On Monday, oil prices rose by over $4 as news spread that OPEC+ was contemplating its largest cut since the pandemic started, a reduction of more than 1 million barrels per day (bpd) to boost prices.
Brent crude futures had increased $3.46, or 4.1%, to $88.60 per barrel by 09:15 GMT. U.S. West Texas Intermediate crude was up 4.3%, or $3.39, at $82.88.
Since June, oil prices have dropped every month. Decreasing demand due to COVID-19 lockdowns in top energy consumer China, together with rising interest rates and a soaring U.S. dollar, have all contributed to this steady decline.
According to OPEC+ sources, the organization and its allies are contemplating an output cut of more than 1 million bpd in anticipation of Wednesday’s meeting in order to boost prices.
Following last month’s 100,000 bpd cut, this would be the group’s second consecutive monthly cut if reached an agreement.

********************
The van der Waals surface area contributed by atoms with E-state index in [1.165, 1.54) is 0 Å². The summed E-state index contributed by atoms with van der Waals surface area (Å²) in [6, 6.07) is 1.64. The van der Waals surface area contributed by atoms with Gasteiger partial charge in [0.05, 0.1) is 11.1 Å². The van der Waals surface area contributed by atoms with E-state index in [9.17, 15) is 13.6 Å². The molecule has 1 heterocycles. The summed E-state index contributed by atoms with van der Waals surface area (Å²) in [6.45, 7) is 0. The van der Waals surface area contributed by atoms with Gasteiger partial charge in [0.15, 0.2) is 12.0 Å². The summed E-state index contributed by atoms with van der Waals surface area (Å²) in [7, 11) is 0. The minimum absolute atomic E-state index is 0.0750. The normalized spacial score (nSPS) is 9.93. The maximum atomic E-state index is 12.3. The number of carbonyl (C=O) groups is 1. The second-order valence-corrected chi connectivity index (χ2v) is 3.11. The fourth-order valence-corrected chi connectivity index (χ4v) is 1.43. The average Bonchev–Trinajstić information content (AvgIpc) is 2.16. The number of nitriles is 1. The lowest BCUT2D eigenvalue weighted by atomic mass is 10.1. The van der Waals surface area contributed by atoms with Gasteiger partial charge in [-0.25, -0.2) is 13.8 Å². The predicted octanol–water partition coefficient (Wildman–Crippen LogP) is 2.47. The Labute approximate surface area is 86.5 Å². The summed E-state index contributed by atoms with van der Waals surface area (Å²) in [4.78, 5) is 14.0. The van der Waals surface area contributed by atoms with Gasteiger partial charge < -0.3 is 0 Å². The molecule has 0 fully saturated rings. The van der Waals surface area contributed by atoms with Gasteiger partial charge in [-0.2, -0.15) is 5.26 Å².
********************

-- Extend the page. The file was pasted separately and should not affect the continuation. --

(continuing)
“The backdrop for this week’s meeting is precarious, but the fundamentals of oil are relatively healthy,” said global lead for energy at investment research firm Third Bridge, Peter McNally.
“The two biggest question marks are the demand outlook (especially in China) and what happens to Russian supply after the EU ban goes into effect on Dec. 5.”
OPEC+ failed to meet its output goals for July by over 3 million bpd, according to two sources within the producer group, due to sanctions on some members and low investment by others.
On Monday, the dollar index dropped for a fourth day after hitting a 20-year high. Oil demand could be boosted and prices could be supported by a falling dollar.
Original source material for this article taken from here